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Getting ready for Paczki Tuesday.
February 10, 2013
Here comes another Paczki Tuesday.
Paczki Tuesday is next Tuesday already. Time flies when you're having fun, or when you're not paying attention. For the unititiated, Paczki is a Polish word; it's pronounced Punchkey; I've also heard it pronounced Poonchkey. How you get that pronunciation out of Paczki is beyond me, but then I'm not Polish. (I don't speak Lithuanian either.) A Paczki is a little jelly-doughnut, or a jelly-filled little dough ball, usually covered with some kind of sugar glaze, powdered sugar or frosting of some kind. They come in various sizes and with different fillings and outside sweet coverings. Germans make the same sort of thing and call them Berliners; Austrians call theirs Krapfen.
My wife loves the cream-filled ones; I like the red or blue jelly. The Paczki is a harbringer of the 40 days of abstinence and fasting that begins on Ash Wednesday and ends on Easter Sunday. For forty days there will be no good sweet snacks in the house; so all the sugar and good sweet stuff in the house is to be used up and cooked up in cakes, pies and desert-dishes for Paczki Tuesday, which is the same as Fat Tuesday, the day before Ash Wednesday which is the first day of Lent.
What doesn't get eaten up on Paczki Tuesday gets thrown to the pigs, or chickens, or whatever if you live on a farm; otherwise, it goes to the trash. If the Lord could fast for 40 days, then so can we, His disciples.
The grownups know, or should know, better than to just pig-out and stuff themselves on Paczki Tuesday. Go ahead and eat, but remember this:
It should be a day of reflection and preparation for for a period of repentance, involving hunger and turning away from the world, and turning our faces more toward the Lord, our only true salvation. In our house, we have always abstained from meat on Fridays, all year long. During Lent, meatless Fridays are a Catholic requirement. It's a minor thing; we don't even notice it during Lent because it is our habit. So we give up other things we like, and we do extra prayers. But there are fast days during Lent; Ash Wednesday and Good Friday are both abstinence and fasting days.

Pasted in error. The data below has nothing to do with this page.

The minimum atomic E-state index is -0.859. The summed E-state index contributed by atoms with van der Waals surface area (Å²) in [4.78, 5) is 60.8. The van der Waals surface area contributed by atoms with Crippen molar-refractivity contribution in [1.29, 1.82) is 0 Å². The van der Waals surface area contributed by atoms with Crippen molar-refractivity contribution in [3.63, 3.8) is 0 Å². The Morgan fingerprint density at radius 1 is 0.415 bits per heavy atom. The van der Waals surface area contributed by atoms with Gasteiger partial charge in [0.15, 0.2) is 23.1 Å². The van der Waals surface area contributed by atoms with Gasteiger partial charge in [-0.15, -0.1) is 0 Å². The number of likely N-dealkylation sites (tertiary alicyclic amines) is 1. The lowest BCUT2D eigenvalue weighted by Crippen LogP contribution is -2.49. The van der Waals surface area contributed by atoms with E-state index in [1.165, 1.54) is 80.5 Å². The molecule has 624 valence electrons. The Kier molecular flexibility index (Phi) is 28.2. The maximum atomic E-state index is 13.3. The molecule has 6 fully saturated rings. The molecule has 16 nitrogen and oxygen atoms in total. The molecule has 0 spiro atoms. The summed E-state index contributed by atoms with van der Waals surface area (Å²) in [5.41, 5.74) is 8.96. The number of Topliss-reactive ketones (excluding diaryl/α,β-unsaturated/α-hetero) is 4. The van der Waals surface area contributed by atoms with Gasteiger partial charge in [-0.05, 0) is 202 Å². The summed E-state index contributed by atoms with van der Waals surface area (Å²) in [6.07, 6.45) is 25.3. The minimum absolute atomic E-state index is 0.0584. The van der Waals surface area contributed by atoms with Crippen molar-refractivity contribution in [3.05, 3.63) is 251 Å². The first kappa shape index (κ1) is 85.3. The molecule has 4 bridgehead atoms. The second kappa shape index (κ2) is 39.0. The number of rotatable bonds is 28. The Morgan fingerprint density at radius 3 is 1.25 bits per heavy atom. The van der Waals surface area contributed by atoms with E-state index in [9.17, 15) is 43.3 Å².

On Fast days we restrict ourselves to one meal. Really, all through Lent, we should all cut down on our intake, enough to at least feel a little bit hungry when we go to bed. And in the morning we should not eat our fill. Every time you feel a little pang of hunger, think of the Lord during His 40 days in the desert. It is a time of extra devotions; the Stations of the Cross are usually offered on Fridays during Lent in most Churches. However you do it, whatever your schedule allows, more time should be devoted to the Lord every single day during Lent.
Reflection, repentance and penance is enhanced by multiple trips to Confession, paying close attention to the spiritual direction of the Priest and doing penance in a true spirit of contrition and a seeking of Grace. It is a time of turning; a time of seeking; a time of preparation.
Lent culminates in Holy week; Holy Thursday, the Washing of the Feet and the Last Supper. Good Friday, The Lord's Passion, and the Way of the Cross. Holy Saturday, the Day of Silence, Watching and Waiting. And finally, Easter Sunday, the Day of the Resurrection and the Rising, our most Glorious Feast Day, and the end of Lent.
But, first things first.
Are you prepared for Paczki Tuesday, and the commencement of Lent? After you eat your favorite foods on Paczki Tuesday and the day is done, how do you plan to go through the 40 days this year?
These are either terrible days, or wonderful days, for America and for the larger world. We do not know what will come of all that has happened in the past four-plus years. But I can tell you this:
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